What is not considered workplace bullying
Some work practices may seem unfair, but are not considered bullying if they're within the law and done in a reasonable manner.
Examples of what is not considered bullying include:
- setting realistic and achievable performance goals, standards and deadlines
- fair and appropriate rostering and allocating working hours
- transferring someone to another area of the organisation/business or role for operational reasons
- deciding not to select a worker for promotion where a reasonable process is followed
- informing a person about their unsatisfactory work performance in an honest, fair and constructive way
- informing someone of their unreasonable behaviour in an objective and confidential way
- implementing organisational changes or restructuring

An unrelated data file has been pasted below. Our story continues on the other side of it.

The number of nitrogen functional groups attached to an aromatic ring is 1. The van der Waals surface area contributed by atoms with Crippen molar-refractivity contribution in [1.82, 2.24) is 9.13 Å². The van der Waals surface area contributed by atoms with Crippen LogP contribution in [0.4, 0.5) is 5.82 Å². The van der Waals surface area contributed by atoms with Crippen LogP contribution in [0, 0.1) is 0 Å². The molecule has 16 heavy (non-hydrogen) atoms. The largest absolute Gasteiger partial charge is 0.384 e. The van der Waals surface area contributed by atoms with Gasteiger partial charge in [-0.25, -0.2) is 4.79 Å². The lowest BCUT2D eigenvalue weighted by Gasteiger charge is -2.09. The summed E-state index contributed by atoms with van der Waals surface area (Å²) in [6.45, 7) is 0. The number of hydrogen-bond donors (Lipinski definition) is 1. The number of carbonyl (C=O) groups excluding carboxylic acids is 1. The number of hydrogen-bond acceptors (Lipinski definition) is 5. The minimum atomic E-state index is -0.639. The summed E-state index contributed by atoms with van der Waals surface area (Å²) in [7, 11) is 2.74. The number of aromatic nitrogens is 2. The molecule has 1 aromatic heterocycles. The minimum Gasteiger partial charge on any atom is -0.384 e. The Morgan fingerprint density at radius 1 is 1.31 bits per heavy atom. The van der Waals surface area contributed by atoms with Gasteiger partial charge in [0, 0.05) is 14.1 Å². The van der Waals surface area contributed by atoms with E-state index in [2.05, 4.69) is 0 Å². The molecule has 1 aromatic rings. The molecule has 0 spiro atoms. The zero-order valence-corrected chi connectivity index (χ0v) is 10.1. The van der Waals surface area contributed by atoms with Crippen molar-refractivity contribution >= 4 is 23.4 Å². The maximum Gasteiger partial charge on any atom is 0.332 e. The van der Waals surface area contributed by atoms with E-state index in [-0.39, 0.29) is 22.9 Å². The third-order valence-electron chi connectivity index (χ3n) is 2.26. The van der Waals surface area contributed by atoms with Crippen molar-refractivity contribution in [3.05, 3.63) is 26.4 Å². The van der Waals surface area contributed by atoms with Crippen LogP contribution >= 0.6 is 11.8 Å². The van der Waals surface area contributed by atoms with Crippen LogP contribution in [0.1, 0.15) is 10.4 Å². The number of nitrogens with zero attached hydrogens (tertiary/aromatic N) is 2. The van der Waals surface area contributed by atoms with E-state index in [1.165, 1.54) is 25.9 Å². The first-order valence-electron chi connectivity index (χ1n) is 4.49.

- taking disciplinary action, including suspension or terminating employment where appropriate or justified in the circumstances.
It's also important to note that a single incident of unreasonable behaviour is not considered to be workplace bullying. However, any instances of inappropriate or disrespectful behaviour should be dealt with promptly and seriously before they escalate.
Discrimination and sexual harassment
Discrimination and sexual harassment in employment is unlawful under anti-discrimination, equal employment opportunity, workplace relations and human rights laws, but in isolation is not considered to be bullying.
Examples of sexual harassment include unwelcome touching, sexually explicit comments, or requests that make someone uncomfortable – in person, by email, phone or text message, or online.
For more information or to make a complaint about discrimination or harassment, contact the Australian Human Rights Commission.